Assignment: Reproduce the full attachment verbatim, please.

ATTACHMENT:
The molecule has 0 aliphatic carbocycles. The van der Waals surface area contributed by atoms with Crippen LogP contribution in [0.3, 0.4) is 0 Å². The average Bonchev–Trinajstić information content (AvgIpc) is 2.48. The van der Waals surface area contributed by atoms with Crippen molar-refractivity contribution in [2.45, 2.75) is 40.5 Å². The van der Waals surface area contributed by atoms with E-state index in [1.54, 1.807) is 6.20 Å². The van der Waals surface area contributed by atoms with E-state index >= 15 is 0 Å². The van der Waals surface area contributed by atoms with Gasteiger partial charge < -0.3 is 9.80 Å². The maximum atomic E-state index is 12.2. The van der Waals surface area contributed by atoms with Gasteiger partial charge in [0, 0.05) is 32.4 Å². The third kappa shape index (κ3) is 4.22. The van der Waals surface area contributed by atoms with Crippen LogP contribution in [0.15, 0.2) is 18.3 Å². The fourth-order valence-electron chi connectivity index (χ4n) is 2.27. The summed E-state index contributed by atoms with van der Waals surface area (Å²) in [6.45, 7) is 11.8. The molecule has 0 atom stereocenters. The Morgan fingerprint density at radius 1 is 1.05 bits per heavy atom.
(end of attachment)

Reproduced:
The molecule has 0 aliphatic carbocycles. The van der Waals surface area contributed by atoms with Crippen LogP contribution in [0.3, 0.4) is 0 Å². The average Bonchev–Trinajstić information content (AvgIpc) is 2.48. The van der Waals surface area contributed by atoms with Crippen molar-refractivity contribution in [2.45, 2.75) is 40.5 Å². The van der Waals surface area contributed by atoms with E-state index in [1.54, 1.807) is 6.20 Å². The van der Waals surface area contributed by atoms with E-state index >= 15 is 0 Å². The van der Waals surface area contributed by atoms with Gasteiger partial charge < -0.3 is 9.80 Å². The maximum atomic E-state index is 12.2. The van der Waals surface area contributed by atoms with Gasteiger partial charge in [0, 0.05) is 32.4 Å². The third kappa shape index (κ3) is 4.22. The van der Waals surface area contributed by atoms with Crippen LogP contribution in [0.15, 0.2) is 18.3 Å². The fourth-order valence-electron chi connectivity index (χ4n) is 2.27. The summed E-state index contributed by atoms with van der Waals surface area (Å²) in [6.45, 7) is 11.8. The molecule has 0 atom stereocenters. The Morgan fingerprint density at radius 1 is 1.05 bits per heavy atom.